From inclusion and transparency, to equity and quality: How can we improve local budget processes?

Authors: Dragan Tevdovski, Branimir Jovanovic, Viktor Mitevski, Viktor Stojkoski, Elena Trpkovska, Nena Manchev, Marija Kitanska Cvetkovska, Artan Sulejmani, Goran Mojanoski, Nevena Spasovska, and Ksenija Popovikj

The objective of this project is to investigate how equitable, inclusive, transparent and accountable budget processes are at local government level and to propose measures for their improvement. The analysis included four pilot municipalities in North Macedonia, selected to represent different geographic locations and socio-economic characteristics. We employed different methods to assess the current state of local budget processes: desk analysis for identification of legal procedures and the level of transparency of local governments’ websites; a representative citizen telephone survey to assess citizens’ attitudes; interviews with local government employees; and focus groups with civil society and representatives of marginalised groups. In general, we found that most of the citizens have not seen the main budget documents.

Public debates are organised with participants who may be biased and only confirm local governments’ positions, or are scheduled at the end of the budget preparation when it is too late to propose significant changes. At the same time, citizens’ participation through informal channels of communication is found to be frequent, but it is also used to drum up support for political parties, for instance through patronage activities. As a result, citizens in general are not satisfied with the quality of budget processes.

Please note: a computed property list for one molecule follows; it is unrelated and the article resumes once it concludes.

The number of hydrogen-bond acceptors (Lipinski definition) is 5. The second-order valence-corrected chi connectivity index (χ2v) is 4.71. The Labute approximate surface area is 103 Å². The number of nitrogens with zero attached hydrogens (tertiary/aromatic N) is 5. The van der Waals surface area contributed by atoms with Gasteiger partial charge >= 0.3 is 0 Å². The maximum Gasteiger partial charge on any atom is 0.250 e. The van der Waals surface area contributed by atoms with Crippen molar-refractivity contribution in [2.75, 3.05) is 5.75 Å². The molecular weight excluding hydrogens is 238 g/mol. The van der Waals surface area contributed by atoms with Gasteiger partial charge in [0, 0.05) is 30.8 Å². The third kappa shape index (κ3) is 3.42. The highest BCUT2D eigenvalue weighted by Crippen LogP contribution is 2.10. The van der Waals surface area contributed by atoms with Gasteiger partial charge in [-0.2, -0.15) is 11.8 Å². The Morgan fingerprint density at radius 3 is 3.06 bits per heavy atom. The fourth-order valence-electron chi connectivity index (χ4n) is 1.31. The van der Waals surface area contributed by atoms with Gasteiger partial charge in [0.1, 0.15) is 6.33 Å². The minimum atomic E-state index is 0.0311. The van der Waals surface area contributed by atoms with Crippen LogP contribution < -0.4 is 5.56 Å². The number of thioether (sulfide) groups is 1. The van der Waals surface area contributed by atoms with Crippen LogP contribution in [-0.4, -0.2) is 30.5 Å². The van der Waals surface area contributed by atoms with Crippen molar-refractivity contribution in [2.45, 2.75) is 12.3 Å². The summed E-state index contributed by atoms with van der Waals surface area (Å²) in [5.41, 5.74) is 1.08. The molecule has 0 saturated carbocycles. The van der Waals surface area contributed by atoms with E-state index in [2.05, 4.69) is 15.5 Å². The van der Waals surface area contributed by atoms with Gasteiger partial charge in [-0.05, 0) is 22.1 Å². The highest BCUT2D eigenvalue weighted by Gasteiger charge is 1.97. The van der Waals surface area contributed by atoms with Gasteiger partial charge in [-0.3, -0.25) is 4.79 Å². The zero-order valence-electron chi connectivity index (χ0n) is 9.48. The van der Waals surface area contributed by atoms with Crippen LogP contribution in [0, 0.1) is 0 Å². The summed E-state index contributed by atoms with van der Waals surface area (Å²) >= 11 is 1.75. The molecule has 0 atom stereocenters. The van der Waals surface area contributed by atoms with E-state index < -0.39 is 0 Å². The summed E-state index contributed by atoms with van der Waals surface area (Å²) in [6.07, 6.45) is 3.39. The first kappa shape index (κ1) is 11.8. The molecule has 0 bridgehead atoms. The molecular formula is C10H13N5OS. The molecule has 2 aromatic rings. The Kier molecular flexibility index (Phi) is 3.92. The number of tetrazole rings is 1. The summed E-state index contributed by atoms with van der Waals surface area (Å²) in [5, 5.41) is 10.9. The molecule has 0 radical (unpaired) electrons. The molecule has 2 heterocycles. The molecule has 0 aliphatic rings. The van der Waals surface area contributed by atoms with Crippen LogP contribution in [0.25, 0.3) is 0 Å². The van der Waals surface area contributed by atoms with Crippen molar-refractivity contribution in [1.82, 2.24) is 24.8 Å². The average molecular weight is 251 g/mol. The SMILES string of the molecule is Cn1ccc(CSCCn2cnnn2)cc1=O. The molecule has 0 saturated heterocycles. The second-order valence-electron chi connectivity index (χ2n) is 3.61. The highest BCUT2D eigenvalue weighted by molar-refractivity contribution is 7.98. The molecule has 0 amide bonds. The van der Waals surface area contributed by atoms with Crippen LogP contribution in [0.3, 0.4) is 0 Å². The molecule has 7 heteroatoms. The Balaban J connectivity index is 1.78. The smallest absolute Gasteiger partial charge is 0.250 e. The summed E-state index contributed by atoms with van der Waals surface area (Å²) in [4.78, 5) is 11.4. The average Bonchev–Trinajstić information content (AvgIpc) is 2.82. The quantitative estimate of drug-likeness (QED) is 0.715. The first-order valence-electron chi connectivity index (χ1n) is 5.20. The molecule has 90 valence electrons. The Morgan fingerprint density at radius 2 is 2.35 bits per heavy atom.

We constructed an index (Open Municipalities Index – OMI) that measures the different dimensions of the budget process, allowing comparison between municipalities. Using the index, we broaden the analysis to include all 81 municipalities in North Macedonia.

To conclude, we provide policy recommendations that include enhancement of financial literacy, legislative changes and pilot projects for participatory budgeting. The OMI can also be an important tool, which through competition, incentivises local governments to improve their local budget processes.

Note: The research report is available in English, Albanian and North Macedonian.

Policy brief: Tevdovski, Jovanovic, Mitevski, Stojkoski (2021) Improving local budget processes: from inclusion and transparency to equity and quality

Video Policy Brief: How can local governments involve citizens in the budget process?